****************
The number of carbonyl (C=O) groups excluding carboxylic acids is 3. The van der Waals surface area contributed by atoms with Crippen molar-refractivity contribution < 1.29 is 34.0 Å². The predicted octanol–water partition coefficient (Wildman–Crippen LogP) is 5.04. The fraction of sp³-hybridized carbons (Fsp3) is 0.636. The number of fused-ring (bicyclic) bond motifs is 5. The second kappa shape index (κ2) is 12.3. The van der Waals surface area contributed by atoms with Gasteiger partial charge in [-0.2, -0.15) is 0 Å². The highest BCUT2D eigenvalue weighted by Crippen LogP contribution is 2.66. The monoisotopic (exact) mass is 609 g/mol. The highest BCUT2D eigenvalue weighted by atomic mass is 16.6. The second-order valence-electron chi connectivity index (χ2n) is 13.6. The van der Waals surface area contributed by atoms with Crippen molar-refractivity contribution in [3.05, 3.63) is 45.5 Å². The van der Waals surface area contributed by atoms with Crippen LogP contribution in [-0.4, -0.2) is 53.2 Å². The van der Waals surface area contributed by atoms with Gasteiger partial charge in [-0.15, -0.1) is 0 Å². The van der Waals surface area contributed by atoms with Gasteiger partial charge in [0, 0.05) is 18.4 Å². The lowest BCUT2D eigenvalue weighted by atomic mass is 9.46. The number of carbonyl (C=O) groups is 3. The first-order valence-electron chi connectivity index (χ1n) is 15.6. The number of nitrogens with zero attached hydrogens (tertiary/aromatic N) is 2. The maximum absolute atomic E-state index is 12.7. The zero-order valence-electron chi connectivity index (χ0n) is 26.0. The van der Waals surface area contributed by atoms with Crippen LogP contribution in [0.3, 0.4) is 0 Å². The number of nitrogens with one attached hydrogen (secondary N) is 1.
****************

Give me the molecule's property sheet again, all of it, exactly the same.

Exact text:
The number of carbonyl (C=O) groups excluding carboxylic acids is 3. The van der Waals surface area contributed by atoms with Crippen molar-refractivity contribution < 1.29 is 34.0 Å². The predicted octanol–water partition coefficient (Wildman–Crippen LogP) is 5.04. The fraction of sp³-hybridized carbons (Fsp3) is 0.636. The number of fused-ring (bicyclic) bond motifs is 5. The second kappa shape index (κ2) is 12.3. The van der Waals surface area contributed by atoms with Gasteiger partial charge in [-0.2, -0.15) is 0 Å². The highest BCUT2D eigenvalue weighted by Crippen LogP contribution is 2.66. The monoisotopic (exact) mass is 609 g/mol. The highest BCUT2D eigenvalue weighted by atomic mass is 16.6. The second-order valence-electron chi connectivity index (χ2n) is 13.6. The van der Waals surface area contributed by atoms with Crippen molar-refractivity contribution in [3.05, 3.63) is 45.5 Å². The van der Waals surface area contributed by atoms with Crippen LogP contribution in [-0.4, -0.2) is 53.2 Å². The van der Waals surface area contributed by atoms with Gasteiger partial charge in [-0.15, -0.1) is 0 Å². The van der Waals surface area contributed by atoms with Gasteiger partial charge in [0, 0.05) is 18.4 Å². The lowest BCUT2D eigenvalue weighted by atomic mass is 9.46. The number of carbonyl (C=O) groups is 3. The first-order valence-electron chi connectivity index (χ1n) is 15.6. The number of nitrogens with zero attached hydrogens (tertiary/aromatic N) is 2. The maximum absolute atomic E-state index is 12.7. The zero-order valence-electron chi connectivity index (χ0n) is 26.0. The van der Waals surface area contributed by atoms with Crippen LogP contribution in [0.3, 0.4) is 0 Å². The number of nitrogens with one attached hydrogen (secondary N) is 1.